Speaking of young folks. I’ve recently taken to utilizing my Instagram site for more than just a gallery of my photography, as I discovered quite the community of poets and writers alike over there. I have been in awe over and over and over again at the words I’m reading, passionately so by the likes of teens and twenty somethings. This is where I must admit to eating crow upon talking one night to a fellow writer of my discovery and pegging Instagram as the “young crowd” and seemingly “angsty”. I ate my own words not long after that upon discovering these talented young souls that write both in quick snippets and long passages.
Lastly, I think it is imperative for us to embrace one another within whatever writing community we find ourselves in. We are a unique lot. We strive to be our own voice. Whether that’s in short waves or long cruise ship journeys, it makes no difference. As long as we continue to be true to ourselves, even if that puts us out there by ourselves amongst the Emily’s and Poe’s of the world. Don’t be afraid to be a Hemingway. Do you. Don’t let anyone tell you that you’re simply writing in a “trend” If so, it’s the longest damn trend I’ve seen still going strong.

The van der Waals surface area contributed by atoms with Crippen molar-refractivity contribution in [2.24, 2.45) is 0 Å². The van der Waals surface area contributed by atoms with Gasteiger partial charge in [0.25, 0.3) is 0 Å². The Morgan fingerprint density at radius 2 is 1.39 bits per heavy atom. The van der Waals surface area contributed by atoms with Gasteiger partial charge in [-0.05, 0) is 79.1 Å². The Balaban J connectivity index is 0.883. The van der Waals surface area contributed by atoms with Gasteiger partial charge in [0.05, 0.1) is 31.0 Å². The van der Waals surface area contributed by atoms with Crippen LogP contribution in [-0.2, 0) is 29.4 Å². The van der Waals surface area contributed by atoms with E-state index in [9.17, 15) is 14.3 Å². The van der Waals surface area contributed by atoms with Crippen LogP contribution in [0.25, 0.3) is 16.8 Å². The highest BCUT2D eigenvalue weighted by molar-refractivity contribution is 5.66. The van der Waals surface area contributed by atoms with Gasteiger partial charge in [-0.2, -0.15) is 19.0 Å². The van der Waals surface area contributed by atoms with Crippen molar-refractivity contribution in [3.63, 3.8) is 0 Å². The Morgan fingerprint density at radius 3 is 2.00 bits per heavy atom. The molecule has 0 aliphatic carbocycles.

I’d love to hear your opinions or if you want to share that you’ve experienced this. Thank you for taking the time to read this. Be kind to each other.
Bridge over the river Almond in Blackburn taken by M.J. Richardson Suggested fun audio: Cocoon de Chocobo from Final Fantasy XIII composed by Masashi Hamauzu When I’m happy I reflect upon the small forest beside us at my childhood cottage in Seafield, Scotland. Covered in a thick blanket of snow with delicate snowflakes still gently falling. My…
my heart it bleeds, wildly so
I captured these images during this season i like to call the awakening, I take every opportunity to find new trails and beloved known ones to find my own sense of renewal. Nature shall always mimic life as with every new journey, a new bloom unfurls.